P53/Rb inhibition induces metastatic adrenocortical carcinomas in a preclinical transgenic model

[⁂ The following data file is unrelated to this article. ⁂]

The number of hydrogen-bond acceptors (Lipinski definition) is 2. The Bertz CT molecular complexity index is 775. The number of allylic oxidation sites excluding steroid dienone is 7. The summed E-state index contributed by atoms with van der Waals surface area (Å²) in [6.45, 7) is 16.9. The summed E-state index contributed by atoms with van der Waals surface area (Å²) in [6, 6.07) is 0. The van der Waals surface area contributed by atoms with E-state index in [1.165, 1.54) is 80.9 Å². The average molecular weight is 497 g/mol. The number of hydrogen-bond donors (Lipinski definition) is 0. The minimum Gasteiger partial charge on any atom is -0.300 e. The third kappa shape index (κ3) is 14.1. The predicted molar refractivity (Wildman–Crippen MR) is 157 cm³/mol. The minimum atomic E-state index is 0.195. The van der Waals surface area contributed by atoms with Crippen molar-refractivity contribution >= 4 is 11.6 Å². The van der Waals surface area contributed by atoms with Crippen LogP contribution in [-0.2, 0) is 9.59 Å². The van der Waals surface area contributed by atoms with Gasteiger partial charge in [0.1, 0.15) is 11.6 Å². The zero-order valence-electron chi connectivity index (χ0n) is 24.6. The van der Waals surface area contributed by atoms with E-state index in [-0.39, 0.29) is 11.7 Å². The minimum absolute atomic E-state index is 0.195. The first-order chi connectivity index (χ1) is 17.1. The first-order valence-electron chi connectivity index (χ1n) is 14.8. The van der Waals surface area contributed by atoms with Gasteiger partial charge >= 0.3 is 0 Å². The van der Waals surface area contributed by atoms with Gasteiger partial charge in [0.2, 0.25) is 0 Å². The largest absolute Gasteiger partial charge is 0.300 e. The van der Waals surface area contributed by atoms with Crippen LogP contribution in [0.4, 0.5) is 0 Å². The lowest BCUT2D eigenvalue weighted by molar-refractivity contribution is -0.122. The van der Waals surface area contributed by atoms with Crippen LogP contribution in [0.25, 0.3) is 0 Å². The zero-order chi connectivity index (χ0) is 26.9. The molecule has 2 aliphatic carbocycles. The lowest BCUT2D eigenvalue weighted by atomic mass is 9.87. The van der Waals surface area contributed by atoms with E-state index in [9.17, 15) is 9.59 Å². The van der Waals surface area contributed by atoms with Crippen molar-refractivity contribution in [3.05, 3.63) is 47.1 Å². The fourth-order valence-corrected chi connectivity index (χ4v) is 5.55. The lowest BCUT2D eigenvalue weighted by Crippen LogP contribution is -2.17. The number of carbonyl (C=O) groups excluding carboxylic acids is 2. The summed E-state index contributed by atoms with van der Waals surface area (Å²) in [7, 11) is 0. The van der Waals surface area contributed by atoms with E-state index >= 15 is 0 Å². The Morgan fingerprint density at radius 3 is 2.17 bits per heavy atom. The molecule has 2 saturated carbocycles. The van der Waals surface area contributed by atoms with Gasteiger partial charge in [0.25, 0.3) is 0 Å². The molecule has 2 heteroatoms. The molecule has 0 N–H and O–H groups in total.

Adrenocortical carcinoma (ACC) is a rare cancer with poor prognosis. Pan-genomic analyses identified p53/Rb and WNT/β-catenin signaling pathways as main contributors to the disease. However, isolated β-catenin constitutive activation failed to induce malignant progression in mouse adrenocortical tumors. Therefore, there still was a need for a relevant animal model to study ACC pathogenesis and to test new therapeutic approaches. Here, we have developed a transgenic mice model with adrenocortical specific expression of SV40 large T-antigen (AdTAg mice), to test the oncogenic potential of p53/Rb inhibition in the adrenal gland. All AdTAg mice develop large adrenal carcinomas that eventually metastasize to the liver and lungs, resulting in decreased overall survival. Consistent with ACC in patients, adrenal tumors in AdTAg mice autonomously produce large amounts of glucocorticoids and spontaneously activate WNT/β-catenin signaling pathway during malignant progression. We show that this activation is associated with downregulation of secreted frizzled related proteins (Sfrp) and Znrf3 that act as inhibitors of the WNT signaling. We also show that mTORC1 pathway activation is an early event during neoplasia expansion and further demonstrate that mTORC1 pathway is activated in ACC patients. Preclinical inhibition of mTORC1 activity induces a marked reduction in tumor size, associated with induction of apoptosis and inhibition of proliferation that results in normalization of corticosterone plasma levels in AdTAg mice. Altogether, these data establish AdTAg mice as the first preclinical model for metastatic ACC.